Six free and fun activities for mum's and bubs
Being a new mum can be isolating, but there are so many great things to do with a baby that don't cost a cent. Here are six of my favourite.
It can be hard to get out of the house some days as a mum. Not only is there a lot to organise, there is a lot to think about; what to bring, co-ordinating feed and nap times and just when you think you’re ready you realise you’re still wearing ugg boots and you haven’t brushed your hair yet.
But even though walking out the door can be a juggling act, it is important to get out and about to enjoy some activities with your baby, get some fresh air and partake in some adult conversation.
There are a lot of baby activities out there and many of them are inexpensive, or even better, free.
Here’s a few of my favourites.
1. Botanic gardens
If your town or city has botanic gardens this is a prime place to enjoy activities with your baby. Grab a picnic rug, some water and a picnic lunch and meet some friends or fellow mums for a catch up. If you have a newborn there are plenty of great contrasts for bub to look at and it is such a peaceful place. If your baby is on the move it’s a great space for them to crawl around and explore the outdoors. There are usually plenty of private places to breastfeed and if your baby sleeps in the pram, you can enjoy a lovely walk while your baby (hopefully) gets some sleep.
2. Art galleries and museums
While your baby may not appreciate fine art or history just yet, many galleries and museums have activities for babies and children, along with fantastic facilities for parents. Outdoor galleries and sculpture gardens are perfect. The art itself may or may not be interesting for bub, but often there is an area where your little one can have a wriggle around and the best part; most galleries have a coffee shop! Some museums, like the Melbourne Museum
, have a baby and children’s exhibit
with heaps of different textures, crawling spaces and even a baby disco. While not all galleries and museums are free, they are often inexpensive and if you time your visit right you may even get to take in a bit of culture yourself.
3. Children and baby play areas
If your baby is crawling and you find a good play area in a local shopping centre these are worth their weight in gold! They are soft, safe areas to crawl around and explore, just be careful of the excited three year olds tearing around like there’s no tomorrow. It may take some hunting around to find a good one. A girl from my mother’s group put me onto a fantastic play area in a local homemaker centre. I never would have thought to look there!
4. The local pool
Okay so this is only free for babies, parents still have to pay but it’s usually not too expensive and it’s one of my favourite baby activities. Having a splash together can be a beautiful bonding time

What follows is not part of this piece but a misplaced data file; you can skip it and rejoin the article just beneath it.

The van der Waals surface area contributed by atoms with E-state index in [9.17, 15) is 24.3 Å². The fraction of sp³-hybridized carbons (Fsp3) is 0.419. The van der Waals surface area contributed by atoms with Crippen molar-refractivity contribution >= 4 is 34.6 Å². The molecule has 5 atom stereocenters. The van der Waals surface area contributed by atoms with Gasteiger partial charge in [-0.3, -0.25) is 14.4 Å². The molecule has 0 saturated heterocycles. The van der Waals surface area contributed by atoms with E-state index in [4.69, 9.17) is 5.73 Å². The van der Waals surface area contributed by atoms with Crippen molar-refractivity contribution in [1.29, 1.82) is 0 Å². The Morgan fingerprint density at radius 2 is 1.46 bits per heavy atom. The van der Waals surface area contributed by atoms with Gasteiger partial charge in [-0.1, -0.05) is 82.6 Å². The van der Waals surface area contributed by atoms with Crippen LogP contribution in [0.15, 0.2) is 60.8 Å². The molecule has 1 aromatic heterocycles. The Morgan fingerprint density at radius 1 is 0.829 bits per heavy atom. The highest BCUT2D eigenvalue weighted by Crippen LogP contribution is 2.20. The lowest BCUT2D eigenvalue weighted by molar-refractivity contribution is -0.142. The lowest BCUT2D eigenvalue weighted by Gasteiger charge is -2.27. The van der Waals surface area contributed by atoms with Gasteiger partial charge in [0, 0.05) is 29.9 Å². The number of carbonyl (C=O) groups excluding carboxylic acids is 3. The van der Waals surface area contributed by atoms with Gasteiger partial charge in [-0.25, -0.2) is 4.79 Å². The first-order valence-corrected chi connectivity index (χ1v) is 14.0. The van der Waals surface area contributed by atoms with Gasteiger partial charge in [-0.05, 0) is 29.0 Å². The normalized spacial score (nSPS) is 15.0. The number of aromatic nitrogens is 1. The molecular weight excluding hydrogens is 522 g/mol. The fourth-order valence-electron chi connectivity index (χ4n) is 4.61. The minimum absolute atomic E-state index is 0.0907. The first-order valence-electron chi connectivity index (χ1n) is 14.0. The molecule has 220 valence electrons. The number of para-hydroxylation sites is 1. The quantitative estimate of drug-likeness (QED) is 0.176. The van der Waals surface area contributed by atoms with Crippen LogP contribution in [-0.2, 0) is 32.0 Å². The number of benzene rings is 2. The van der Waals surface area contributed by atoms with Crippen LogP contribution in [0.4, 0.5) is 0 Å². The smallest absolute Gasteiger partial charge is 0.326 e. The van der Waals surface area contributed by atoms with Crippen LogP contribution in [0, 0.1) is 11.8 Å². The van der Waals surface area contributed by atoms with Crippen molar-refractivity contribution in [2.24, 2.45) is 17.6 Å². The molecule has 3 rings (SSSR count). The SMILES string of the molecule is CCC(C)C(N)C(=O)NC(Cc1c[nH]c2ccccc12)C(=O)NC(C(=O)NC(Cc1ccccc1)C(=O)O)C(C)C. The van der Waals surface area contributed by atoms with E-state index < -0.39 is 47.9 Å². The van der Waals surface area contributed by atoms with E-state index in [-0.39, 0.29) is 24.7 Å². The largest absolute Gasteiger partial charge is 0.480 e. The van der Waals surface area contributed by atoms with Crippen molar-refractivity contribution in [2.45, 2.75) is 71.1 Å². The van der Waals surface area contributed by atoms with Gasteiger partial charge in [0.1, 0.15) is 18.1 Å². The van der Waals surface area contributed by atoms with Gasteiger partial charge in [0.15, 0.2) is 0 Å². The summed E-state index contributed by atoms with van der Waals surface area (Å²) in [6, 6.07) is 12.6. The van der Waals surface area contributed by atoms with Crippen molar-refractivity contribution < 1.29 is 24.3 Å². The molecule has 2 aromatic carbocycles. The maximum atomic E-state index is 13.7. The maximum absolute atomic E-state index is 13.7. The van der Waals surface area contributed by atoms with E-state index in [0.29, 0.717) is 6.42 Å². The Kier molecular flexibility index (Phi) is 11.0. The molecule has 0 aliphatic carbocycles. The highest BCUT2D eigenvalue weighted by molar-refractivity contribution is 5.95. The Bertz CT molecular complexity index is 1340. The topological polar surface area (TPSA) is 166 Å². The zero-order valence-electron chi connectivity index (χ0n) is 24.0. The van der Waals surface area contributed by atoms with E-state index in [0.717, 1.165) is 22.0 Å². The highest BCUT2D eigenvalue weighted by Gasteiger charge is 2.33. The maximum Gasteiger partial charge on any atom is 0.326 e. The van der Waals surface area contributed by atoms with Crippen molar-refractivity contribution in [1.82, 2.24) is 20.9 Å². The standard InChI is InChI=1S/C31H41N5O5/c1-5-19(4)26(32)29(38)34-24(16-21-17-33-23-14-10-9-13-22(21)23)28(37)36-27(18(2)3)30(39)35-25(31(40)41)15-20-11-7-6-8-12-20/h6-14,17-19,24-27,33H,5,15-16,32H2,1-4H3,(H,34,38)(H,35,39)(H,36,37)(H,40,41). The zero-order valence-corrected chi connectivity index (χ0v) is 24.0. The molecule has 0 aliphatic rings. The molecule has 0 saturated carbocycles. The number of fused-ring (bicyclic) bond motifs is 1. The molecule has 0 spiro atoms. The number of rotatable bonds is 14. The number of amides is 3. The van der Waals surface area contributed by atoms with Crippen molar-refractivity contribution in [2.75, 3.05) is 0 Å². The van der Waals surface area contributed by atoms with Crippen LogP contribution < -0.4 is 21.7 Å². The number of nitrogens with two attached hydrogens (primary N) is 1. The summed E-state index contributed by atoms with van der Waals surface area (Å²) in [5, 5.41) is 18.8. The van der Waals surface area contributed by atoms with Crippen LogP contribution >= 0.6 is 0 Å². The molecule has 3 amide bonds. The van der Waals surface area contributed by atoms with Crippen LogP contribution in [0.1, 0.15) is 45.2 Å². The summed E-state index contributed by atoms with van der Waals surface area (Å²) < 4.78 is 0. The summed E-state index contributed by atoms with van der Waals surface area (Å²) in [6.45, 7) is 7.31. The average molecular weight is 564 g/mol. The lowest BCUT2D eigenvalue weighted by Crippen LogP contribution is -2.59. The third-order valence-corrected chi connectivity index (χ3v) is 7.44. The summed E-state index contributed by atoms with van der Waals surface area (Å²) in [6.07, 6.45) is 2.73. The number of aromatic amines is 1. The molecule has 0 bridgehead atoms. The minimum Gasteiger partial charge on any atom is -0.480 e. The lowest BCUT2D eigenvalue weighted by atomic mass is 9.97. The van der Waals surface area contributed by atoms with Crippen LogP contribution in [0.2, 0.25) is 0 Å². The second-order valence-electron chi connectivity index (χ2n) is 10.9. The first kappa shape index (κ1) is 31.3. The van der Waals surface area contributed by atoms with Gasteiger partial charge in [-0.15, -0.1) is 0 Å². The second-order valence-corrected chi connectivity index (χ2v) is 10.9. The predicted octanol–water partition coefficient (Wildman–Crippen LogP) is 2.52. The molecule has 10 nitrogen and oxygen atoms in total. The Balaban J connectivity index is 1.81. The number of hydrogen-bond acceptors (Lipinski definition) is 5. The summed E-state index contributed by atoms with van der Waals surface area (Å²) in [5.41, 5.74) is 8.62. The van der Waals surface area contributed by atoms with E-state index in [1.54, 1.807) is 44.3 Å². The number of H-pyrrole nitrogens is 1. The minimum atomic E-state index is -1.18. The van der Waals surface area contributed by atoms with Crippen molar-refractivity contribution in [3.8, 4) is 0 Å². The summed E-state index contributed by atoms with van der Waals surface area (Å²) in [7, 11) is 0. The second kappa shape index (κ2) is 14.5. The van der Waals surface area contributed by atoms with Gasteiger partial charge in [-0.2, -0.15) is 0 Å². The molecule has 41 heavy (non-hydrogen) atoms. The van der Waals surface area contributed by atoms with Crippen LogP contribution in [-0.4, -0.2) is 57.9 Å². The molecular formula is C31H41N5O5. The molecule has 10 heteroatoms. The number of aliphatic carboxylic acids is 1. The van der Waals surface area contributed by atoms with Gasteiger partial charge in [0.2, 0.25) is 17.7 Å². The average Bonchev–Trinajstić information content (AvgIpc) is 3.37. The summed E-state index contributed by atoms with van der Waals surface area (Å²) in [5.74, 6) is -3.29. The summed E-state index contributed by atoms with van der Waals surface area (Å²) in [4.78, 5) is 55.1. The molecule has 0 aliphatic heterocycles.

and it can also be a great way to meet other parents. On a sunny day I love meeting friends with babies at the pool and having a picnic lunch on the grass and taking turns to watch the babies so the adults can enjoy some time out and a quick dip as well. It’s something I love doing with my husband. We head to the pool and tag team looking after bub so we can each get some exercise (and me time), while the other enjoys one on one time with bub.
Depending on the child and the facilities it’s usually best to wait until your baby is around six months old, as cooler water and loud noises may frighten young babies.
Baby time at local libraries is, in my opinion, one of the most adorable activities for babies. It’s a great chance to learn some fun songs to sing at home with bub and meet other parents in your local area. Story time is also a great chance to acquaint your little one with the library to hopefully encourage a love of books at an early age. It is never too early to start reading to your baby, and even if they crawl away or try to eat the book, just hearing your voice and the change in intonation as you read helps to build early literacy skills and is a great bonding activity.
6. Window shopping
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This one requires some self-discipline to ensure it stays ‘free’ but shopping centres can be a fantastic controlled environment to take babies too, and they usually have great facilities for parents. When my little one was really unsettled at home and I was getting cabin fever, I’d take her to the shops and walk around. Sometimes I’d be there for hours because she’d fall asleep, then need a feed, then a change, then I’d find something to look at and the cycle was repeated. Christmas time is particularly good as those shiny decorations and characters can be fascinating for some babies.